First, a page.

After you’ve drenched yourself in Cuba Mall, go to the cable car and slide up a hill in a quaint red carriage. Get out at Kelburn and walk around. If you’re like me, you’ll start at one place, go in what appears to be the right direction, get lost, retrace your steps in the wrong direction, and generally go around in what appears to be a circle while arriving at a place three blocks from where you started. The confusion here is due partly to my own dodderiness. But I think I am justified in laying some of the blame on the suburban architecture of Wellington, which can in turn be blamed on the hills, great humps that twist streets and confound vehicles in a way that would have pleased MC Escher, and generally conduct a happy revolt against rectangular neatness. The suburbs of Wellington look as if they are being constantly tossed about, and it is a miracle that anything stays in the same place. This may be compared instructively to the suburbs of Christchurch, which look as if they are being constantly steamrolled, and it’s a miracle that anything changes place. Grass curbs are a microcosm of the greater differences between the cities. In Christchurch, curbs are easy to maintain, and usually they are maintained, often in immaculate condition. The typical kerb is homogenous and green and well-shorn, and dull as billiard cloth. In Wellington, in the hill suburbs, it is impossible to keep an immaculate curb. The roads are too narrow, and there are too many funny angles. Instead of the staid rectangles of grass that you might find in Fendalton or Burnside, in the hill suburbs of Wellington you find overgrown lozenges, banks made of concrete, banks made of some kind of shingly conglomerate, or banks made of earth too steep to cultivate and overrun by grasses, flax, forgetmetnots, ivy. Odd bits of brick poke out in various places; loose stones crumble away from footpaths; here is an old concrete wall embedded in clay, and there are two or three bricks, chipped and still hemmed by cement. Steps twist up between houses, with strips of white painted on their edges so that midnight drunks and bag-laden housewives can get to the front door without multiple fractures. Here is a driveway pushed into the hill at a dislocated angle, with cement lathered on like icing and with moss pushing up from underneath and making systems of cracks, little rivulets of green. There are one-lane streets where parked cars take up one lane and moving cars do what they can with the rest. There are houses from all perspectives: from above you can see barbequeues and swimmingpools, and potted cacti at the front doors; from below you see a lot less, a garage and a few steps and the red or green border of a corrugated roof. It is all quaint and pleasant and suburbian, filled with casual prosperity, ramshackle without being rundown.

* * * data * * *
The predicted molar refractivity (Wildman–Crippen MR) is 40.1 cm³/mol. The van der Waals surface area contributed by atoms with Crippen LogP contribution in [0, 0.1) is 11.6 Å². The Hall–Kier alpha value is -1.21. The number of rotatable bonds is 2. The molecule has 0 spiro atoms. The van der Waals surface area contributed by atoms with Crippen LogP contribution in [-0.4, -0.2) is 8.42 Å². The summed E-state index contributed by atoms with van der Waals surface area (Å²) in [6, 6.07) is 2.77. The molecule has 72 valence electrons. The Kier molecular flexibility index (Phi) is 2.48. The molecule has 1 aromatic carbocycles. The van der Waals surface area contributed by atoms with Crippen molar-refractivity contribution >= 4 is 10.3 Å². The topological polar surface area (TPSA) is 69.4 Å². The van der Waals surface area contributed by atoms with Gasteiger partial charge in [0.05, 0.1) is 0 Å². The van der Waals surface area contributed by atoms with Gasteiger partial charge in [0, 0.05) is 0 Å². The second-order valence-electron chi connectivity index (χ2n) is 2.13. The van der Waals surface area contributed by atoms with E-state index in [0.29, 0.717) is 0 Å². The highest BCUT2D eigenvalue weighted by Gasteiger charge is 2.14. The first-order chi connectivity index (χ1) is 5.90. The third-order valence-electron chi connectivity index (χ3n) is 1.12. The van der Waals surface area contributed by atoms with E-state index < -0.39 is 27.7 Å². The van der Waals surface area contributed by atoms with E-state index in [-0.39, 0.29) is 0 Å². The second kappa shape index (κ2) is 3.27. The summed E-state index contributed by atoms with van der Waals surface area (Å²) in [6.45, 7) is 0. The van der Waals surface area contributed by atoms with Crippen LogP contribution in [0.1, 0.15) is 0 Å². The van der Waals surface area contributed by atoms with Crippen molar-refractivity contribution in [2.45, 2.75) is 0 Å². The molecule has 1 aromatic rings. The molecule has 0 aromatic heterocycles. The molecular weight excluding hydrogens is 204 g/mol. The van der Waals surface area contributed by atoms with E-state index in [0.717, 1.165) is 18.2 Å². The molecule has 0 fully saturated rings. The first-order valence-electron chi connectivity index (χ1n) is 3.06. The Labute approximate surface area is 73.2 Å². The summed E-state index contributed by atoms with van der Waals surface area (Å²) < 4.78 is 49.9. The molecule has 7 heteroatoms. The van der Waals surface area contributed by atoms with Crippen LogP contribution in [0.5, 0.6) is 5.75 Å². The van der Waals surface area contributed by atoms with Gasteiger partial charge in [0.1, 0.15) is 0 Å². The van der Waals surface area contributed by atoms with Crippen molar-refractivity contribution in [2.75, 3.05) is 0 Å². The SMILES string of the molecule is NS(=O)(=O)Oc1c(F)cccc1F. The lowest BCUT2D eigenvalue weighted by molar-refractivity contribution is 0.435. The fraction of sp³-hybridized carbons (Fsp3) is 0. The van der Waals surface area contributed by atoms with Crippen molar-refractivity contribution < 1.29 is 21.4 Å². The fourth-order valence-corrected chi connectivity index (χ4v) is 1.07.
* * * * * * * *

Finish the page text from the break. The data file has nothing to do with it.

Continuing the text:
I quite like Wellington.